At launch, there are over 50 Moments to relive, with more expected to be added over time. In HUT Moments, you can reenact memorable events like Marie-Philip Poulin’s historic 100th career goal, scored earlier this year, or try to recreate Sidney Crosby’s Shootout victory against the Montreal Canadiens in 2005.
While some players may not be enthusiastic about replaying historical moments, it’s a unique way to engage with hockey history in an interactive manner. While HUT Moments may not be groundbreaking, it serves a purpose and adds something new to the game.
The changes in NHL 24, beyond the expected roster updates, can be effectively summed up. Offline modes in the game remain nearly identical to the previous year.The career mode, Be a Pro, which saw its last major update in NHL 21, is one of the most significant victims of this lack of innovation.
In Be a Pro, cutscenes still feature stiff animations and lack voice acting, creating an eerie atmosphere that resembles watching animatronics at a theme park attempting to have a conversation.
Compared to other sports games like NBA 2K and FIFA (formerly), which offer more cinematic and engaging single-player campaigns, Be a Pro feels severely outdated. It falls short of making the experience of rising through a personal hockey career compelling, resulting in a rather dull mode.
The rest of the updates in the game seem to be moving in the wrong direction. World of Chel, a major feature, has undergone a significant change this year. Instead of unlocking new gear through hockey bags filled with random loot, the game now uses a battle pass system.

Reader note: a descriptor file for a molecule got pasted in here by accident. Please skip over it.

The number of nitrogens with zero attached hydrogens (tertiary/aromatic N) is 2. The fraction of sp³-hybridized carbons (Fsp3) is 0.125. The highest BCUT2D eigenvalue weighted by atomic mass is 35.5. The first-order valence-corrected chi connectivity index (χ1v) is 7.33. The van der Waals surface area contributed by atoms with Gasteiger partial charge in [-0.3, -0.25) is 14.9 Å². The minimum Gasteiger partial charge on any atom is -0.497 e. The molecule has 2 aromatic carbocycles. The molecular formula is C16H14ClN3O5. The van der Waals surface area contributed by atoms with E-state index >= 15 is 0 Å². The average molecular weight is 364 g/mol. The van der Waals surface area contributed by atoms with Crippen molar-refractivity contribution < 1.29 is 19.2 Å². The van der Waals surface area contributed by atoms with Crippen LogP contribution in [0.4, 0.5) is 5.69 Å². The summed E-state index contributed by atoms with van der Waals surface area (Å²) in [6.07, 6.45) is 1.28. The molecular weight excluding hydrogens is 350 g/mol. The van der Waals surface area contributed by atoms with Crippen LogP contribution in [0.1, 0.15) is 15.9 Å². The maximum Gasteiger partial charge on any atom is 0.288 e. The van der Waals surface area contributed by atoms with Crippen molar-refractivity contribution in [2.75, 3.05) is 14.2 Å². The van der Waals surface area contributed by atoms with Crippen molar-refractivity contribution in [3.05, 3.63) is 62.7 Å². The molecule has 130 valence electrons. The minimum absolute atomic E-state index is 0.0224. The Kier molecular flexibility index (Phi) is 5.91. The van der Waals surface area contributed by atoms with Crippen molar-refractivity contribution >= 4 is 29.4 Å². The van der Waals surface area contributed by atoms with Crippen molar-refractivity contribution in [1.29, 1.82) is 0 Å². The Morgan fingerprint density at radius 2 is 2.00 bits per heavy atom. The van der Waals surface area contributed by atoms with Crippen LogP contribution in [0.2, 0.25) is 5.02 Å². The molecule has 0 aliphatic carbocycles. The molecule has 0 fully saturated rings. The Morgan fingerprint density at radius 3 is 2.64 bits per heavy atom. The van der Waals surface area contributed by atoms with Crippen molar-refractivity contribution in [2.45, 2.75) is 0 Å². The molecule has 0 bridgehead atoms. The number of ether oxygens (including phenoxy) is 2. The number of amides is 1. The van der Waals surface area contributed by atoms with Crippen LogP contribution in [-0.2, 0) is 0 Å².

This change has generated much discussion regarding battle pass fatigue and the demand for constant attention and commitment from players.
To put it plainly, based on the first season, it seems that the premium battle pass is primarily aimed at the most dedicated World of Chel fans who were already planning to spend the majority of their time in this mode.
Progressing through a battle pass can be seen as a more predictable alternative to relying on luck-based hockey bags, but the premium battle pass for NHL 24’s first season is far from impressive. The rewards for each tier seem lackluster and uninspiring.
While some of the new goal celebrations are cute, much of the unlockable seasonal gear is unattractive, with a substantial focus on different colored camo patterns covered in skulls, which some players might find boring.
Notably, there’s the Angry Turkey Facemask, which gives your character a turkey beak, potentially adding a creepy element to your hockey experience. Completing all levels of the premium battle pass earns you a set of animated gear, but even that appears to be underwhelming in design.
It’s understandable that you don’t find it worth your time to grind out the World of Chel pass, as the system is designed to encourage players to keep coming back for seasonal rewards.
What’s worse, you’ve encountered several server issues since the launch, particularly with extended waiting times to get into games. In some instances, you’ve had to wait up to five minutes only to load into an EA server error screen, which can be incredibly frustrating and detracts from the overall experience.
The new features in NHL 24 bring some exciting elements to the game, like the Exhaust Engine and improved checking system, which add intensity and depth to gameplay. The inclusion of HUT Moments is also a notable addition.
However, the lack of significant updates to returning game modes and the introduction of a battle pass, coupled with frustrating wait times to get into games, present challenges for the overall experience. The game shows promise but leaves room for improvement in certain areas.